To date, at least 18 residents and nine staff members here at Monroe have tested positive for the virus, and one correctional officer has died.

It’s worrisome to think administration officials somehow don’t comprehend that the solution to crowding is spreading out. And it’s distressing, as well, to anybody taking Centers for Disease Control and Prevention’s COVID-19 guidelines seriously, because essentially the Department of Corrections has interpreted them in such a way that allows them to be weaponized and used as retaliation for having been protested against.

Whether or not their intention is to kill the population they’ve been entrusted to guard, their actions have clearly accelerated the spread of the virus in our community. Not long after they began implementing restrictions, coughs arose out of the crowds, units were temporarily isolated, and some of my neighbors disappeared. It was rumored—and later confirmed—they had been taken to segregation (the “hole”), and locked down with nothing but a couple of randomly chosen books to keep them company.

We later learned from an attorney on TV that the conditions our quarantined peers were living under were even worse than we had speculated. An ombudsman report revealed that residents had been forced to either drink mysteriously brown water from their sinks, or succumb to dehydration and possibly death. They had also been denied access to phones and showers, and provided with little to no information on whether or not their lives were in danger. Upon return—weeks later—those who tested negative claimed they would rather have been in the hole.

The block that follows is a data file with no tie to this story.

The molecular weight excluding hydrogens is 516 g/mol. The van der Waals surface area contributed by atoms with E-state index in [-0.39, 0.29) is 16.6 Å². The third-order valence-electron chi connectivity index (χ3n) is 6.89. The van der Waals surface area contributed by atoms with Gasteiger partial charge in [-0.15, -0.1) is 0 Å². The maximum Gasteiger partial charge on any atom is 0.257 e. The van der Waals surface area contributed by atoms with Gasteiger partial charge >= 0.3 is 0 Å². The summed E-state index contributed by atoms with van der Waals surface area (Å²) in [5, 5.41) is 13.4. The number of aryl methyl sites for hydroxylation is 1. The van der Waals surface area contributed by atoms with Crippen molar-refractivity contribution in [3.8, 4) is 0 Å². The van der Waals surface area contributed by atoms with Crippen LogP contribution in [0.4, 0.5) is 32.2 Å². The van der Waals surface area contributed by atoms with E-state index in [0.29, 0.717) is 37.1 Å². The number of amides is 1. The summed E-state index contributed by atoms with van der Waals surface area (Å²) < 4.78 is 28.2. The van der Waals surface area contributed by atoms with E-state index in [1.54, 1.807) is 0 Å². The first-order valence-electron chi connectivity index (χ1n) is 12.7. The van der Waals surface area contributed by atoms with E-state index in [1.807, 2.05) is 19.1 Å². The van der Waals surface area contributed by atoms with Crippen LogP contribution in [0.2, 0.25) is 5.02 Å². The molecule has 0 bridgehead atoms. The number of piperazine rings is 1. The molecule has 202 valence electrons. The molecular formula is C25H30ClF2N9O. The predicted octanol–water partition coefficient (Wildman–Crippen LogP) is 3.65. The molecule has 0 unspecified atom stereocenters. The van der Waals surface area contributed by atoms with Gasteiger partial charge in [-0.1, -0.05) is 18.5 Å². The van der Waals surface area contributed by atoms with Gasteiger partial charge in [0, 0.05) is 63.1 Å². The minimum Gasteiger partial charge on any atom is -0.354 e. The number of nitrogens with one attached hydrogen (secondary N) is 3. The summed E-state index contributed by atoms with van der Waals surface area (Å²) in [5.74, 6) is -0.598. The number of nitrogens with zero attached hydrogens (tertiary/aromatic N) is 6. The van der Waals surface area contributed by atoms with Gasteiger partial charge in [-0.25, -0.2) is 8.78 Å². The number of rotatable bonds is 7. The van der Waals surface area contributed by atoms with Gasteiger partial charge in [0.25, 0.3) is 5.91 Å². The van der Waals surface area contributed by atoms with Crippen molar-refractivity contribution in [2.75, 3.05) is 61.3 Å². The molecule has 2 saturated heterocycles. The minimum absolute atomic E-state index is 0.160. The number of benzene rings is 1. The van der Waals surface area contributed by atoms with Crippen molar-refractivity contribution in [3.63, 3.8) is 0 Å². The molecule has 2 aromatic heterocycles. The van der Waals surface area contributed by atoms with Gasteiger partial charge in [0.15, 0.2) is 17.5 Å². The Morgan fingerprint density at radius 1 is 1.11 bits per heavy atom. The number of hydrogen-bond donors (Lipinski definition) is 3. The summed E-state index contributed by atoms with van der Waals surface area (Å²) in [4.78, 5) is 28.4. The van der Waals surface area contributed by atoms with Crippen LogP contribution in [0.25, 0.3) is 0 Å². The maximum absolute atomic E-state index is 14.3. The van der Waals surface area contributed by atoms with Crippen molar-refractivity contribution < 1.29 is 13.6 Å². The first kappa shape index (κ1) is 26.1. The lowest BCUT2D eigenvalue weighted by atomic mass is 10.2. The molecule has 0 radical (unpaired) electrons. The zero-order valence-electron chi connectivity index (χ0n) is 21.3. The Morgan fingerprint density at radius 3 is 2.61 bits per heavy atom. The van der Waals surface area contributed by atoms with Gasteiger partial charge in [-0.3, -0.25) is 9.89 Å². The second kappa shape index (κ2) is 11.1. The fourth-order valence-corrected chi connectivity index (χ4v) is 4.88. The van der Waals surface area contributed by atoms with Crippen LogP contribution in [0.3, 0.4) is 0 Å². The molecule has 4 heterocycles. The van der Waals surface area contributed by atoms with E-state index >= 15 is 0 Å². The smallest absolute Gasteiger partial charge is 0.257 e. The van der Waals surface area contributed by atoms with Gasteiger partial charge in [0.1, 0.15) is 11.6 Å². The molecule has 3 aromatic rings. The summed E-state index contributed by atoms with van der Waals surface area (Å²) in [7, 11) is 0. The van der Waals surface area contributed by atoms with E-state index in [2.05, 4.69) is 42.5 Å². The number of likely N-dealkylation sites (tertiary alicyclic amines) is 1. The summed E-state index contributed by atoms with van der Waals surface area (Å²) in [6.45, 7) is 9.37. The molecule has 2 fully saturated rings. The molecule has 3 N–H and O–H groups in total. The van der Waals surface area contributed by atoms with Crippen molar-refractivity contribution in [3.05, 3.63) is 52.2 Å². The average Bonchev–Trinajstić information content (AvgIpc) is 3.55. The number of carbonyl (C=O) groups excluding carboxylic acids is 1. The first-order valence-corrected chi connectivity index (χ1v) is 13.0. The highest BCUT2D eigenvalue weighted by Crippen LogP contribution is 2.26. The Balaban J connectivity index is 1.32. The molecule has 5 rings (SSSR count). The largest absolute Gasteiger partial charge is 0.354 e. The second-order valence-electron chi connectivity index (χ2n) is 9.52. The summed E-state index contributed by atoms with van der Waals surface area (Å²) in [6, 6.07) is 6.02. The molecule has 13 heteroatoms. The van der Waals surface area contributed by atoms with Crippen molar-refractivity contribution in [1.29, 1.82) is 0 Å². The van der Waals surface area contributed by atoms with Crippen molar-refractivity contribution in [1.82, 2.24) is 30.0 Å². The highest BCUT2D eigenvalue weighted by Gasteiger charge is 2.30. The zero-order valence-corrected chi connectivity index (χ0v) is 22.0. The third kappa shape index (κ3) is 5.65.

So as symptoms spread, my neighbors began concealing them. Most of us have experienced the psychological torture of segregation and have no desire to relive it for contracting a virus that was likely introduced into our home by DOC staff. At night, coughs still ring out, and during the day hoarse voices assert that they’re “just gonna ride out” the illness.

I recently listened to a reporter quote data from an Ohio state prison, where out of roughly 2,500 residents, about 1,800 tested positive for the coronavirus, and only about 150 experienced symptoms. These numbers have since been widely publicized and used to make politically charged points about whether or not it’s safe to reopen nonessential businesses. However, if what’s happening in my home is reflective of what’s happening in prisons across the country, then the number of symptomatic carriers is likely much higher, as prisoners are being motivated to hide their symptoms.

I can’t help but think that what’s happening here at the reformatory, and possibly in prisons across the country, stems from a mentality that places more value on power plays to keep us in line than on protecting human life. However, neither I, nor any of my neighbors were condemned to death (by any court) at the hands of angry prison guards. So if there ever was a time to have a conversation about this mentality, it’s probably now.

Michael J. Moore Michael J Moore wrote this article for YES! Magazine. Michael is at the Washington State Reformatory and is author of Highway TwentyAfter the Change and Secret Harbor, set for release in July. His work has appeared in various anthologies, journals, magazines, and newspapers and has been adapted for theater.